Health & Wellness

'Looking Depressed': Media Narrative On Mental Health

BP World Bureau | Aug 05 2020 02:53:55 PM
Image credits: Twitter

MUMBAI: The conversations around actor Sushant Singh Rajput's death have triggered a series of misconceptions about mental health and depression, that might dangerously propagate stigma against the illness. 

'Dil Bechara' actor died last month and as per the initial reports, he was struggling with major depression and killed himself. 

This led to a series of discussions and debates about mental health and how it is often neglected. 

However, the narratives around Sushant Singh Rajput's death changed eventually and there were conversations regarding nepotism, favouritism, isolation, and systemic defamation.

After his father filed an FIR against Rajput then-girlfriend Rhea Chakraborthy for harassing him, the conversations have shifted to murder and blackmailing.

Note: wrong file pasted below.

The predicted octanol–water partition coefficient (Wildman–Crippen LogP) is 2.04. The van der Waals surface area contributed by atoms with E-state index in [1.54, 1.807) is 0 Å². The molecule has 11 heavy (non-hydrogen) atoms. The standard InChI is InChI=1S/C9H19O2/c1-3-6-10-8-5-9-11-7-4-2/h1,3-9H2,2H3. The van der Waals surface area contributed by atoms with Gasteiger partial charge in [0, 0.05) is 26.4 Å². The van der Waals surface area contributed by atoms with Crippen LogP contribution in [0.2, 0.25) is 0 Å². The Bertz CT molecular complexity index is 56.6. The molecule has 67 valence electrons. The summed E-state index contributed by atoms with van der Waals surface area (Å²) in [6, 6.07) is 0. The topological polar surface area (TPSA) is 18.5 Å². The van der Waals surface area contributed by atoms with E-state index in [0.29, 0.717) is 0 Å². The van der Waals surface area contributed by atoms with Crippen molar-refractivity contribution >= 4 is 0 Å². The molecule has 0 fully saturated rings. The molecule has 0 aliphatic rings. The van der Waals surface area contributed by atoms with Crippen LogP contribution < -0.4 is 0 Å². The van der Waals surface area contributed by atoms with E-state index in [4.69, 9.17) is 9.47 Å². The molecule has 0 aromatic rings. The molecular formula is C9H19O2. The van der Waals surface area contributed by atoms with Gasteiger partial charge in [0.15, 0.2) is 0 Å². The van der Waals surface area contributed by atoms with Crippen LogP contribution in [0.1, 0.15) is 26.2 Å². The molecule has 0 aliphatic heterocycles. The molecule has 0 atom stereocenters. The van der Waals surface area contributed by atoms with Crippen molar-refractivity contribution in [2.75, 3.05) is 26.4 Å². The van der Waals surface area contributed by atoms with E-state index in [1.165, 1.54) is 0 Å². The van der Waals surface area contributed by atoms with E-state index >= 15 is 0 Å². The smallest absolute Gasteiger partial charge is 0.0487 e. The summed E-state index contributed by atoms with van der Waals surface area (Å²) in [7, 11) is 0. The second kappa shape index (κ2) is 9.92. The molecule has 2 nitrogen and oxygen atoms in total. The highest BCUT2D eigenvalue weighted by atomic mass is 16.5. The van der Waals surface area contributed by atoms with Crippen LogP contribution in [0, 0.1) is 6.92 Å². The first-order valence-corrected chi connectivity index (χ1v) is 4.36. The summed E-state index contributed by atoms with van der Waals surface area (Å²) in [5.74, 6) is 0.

While the mainstream media questions Rajput's peers, colleagues and friends regarding the nature of his death, media also shunned the idea of him being depressed saying that he does not "look depressed."

For eg: TV channels like Times Now have played video clips of the actor asking the audience if he looks depressed.

Sanjog activist Pompi Banerjee said that act of suicide is a process - personal, social, economic, political circumstances all have to combine for a person to reach that stage where they find no meaning in continuing to live.

There are conflicting narratives. A prominent journalist interviewed Rajput's psychiatrist who said that he suffered from bipolar and was subjected to self-harm. 

Another narrative suggested that Rajput was pushed to suicide through stigma, alienation, bullying, and physical violence.

This comes as major backtracking in a society that already has plenty of misconceptions about mental health. 

Clinical psychologist Uma Chatterjee ‘either-or’ belief, that suicide may be triggered either by a mental illness OR social conditions, may be incorrect.